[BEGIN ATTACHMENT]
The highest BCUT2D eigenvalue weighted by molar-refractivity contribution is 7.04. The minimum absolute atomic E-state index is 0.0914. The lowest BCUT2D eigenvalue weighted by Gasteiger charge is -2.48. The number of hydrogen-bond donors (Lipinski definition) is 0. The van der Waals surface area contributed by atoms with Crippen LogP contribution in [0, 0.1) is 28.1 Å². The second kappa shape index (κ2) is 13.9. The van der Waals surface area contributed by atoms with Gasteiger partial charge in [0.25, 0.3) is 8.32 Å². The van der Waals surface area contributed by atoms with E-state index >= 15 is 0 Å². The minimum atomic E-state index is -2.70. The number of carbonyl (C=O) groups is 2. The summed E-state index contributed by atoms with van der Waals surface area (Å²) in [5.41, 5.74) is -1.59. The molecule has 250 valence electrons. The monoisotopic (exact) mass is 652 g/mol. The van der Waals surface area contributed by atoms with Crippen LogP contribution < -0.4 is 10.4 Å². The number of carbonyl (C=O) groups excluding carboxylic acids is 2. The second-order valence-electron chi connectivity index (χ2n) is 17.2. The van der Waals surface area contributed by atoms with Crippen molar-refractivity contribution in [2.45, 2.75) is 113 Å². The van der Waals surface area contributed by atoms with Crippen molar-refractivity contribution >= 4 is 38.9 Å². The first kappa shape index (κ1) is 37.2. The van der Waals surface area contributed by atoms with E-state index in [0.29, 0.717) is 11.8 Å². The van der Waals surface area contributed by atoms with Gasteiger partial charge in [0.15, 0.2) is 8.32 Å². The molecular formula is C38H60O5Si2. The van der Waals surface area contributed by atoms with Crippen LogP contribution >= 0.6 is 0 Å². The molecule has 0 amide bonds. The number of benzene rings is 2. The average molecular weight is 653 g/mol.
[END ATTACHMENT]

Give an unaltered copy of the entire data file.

The highest BCUT2D eigenvalue weighted by molar-refractivity contribution is 7.04. The minimum absolute atomic E-state index is 0.0914. The lowest BCUT2D eigenvalue weighted by Gasteiger charge is -2.48. The number of hydrogen-bond donors (Lipinski definition) is 0. The van der Waals surface area contributed by atoms with Crippen LogP contribution in [0, 0.1) is 28.1 Å². The second kappa shape index (κ2) is 13.9. The van der Waals surface area contributed by atoms with Gasteiger partial charge in [0.25, 0.3) is 8.32 Å². The van der Waals surface area contributed by atoms with E-state index >= 15 is 0 Å². The minimum atomic E-state index is -2.70. The number of carbonyl (C=O) groups is 2. The summed E-state index contributed by atoms with van der Waals surface area (Å²) in [5.41, 5.74) is -1.59. The molecule has 250 valence electrons. The monoisotopic (exact) mass is 652 g/mol. The van der Waals surface area contributed by atoms with Crippen LogP contribution < -0.4 is 10.4 Å². The number of carbonyl (C=O) groups excluding carboxylic acids is 2. The second-order valence-electron chi connectivity index (χ2n) is 17.2. The van der Waals surface area contributed by atoms with Crippen molar-refractivity contribution in [2.45, 2.75) is 113 Å². The van der Waals surface area contributed by atoms with Crippen molar-refractivity contribution >= 4 is 38.9 Å². The first kappa shape index (κ1) is 37.2. The van der Waals surface area contributed by atoms with E-state index in [0.29, 0.717) is 11.8 Å². The van der Waals surface area contributed by atoms with Gasteiger partial charge in [0.15, 0.2) is 8.32 Å². The molecular formula is C38H60O5Si2. The van der Waals surface area contributed by atoms with Crippen LogP contribution >= 0.6 is 0 Å². The molecule has 0 amide bonds. The number of benzene rings is 2. The average molecular weight is 653 g/mol.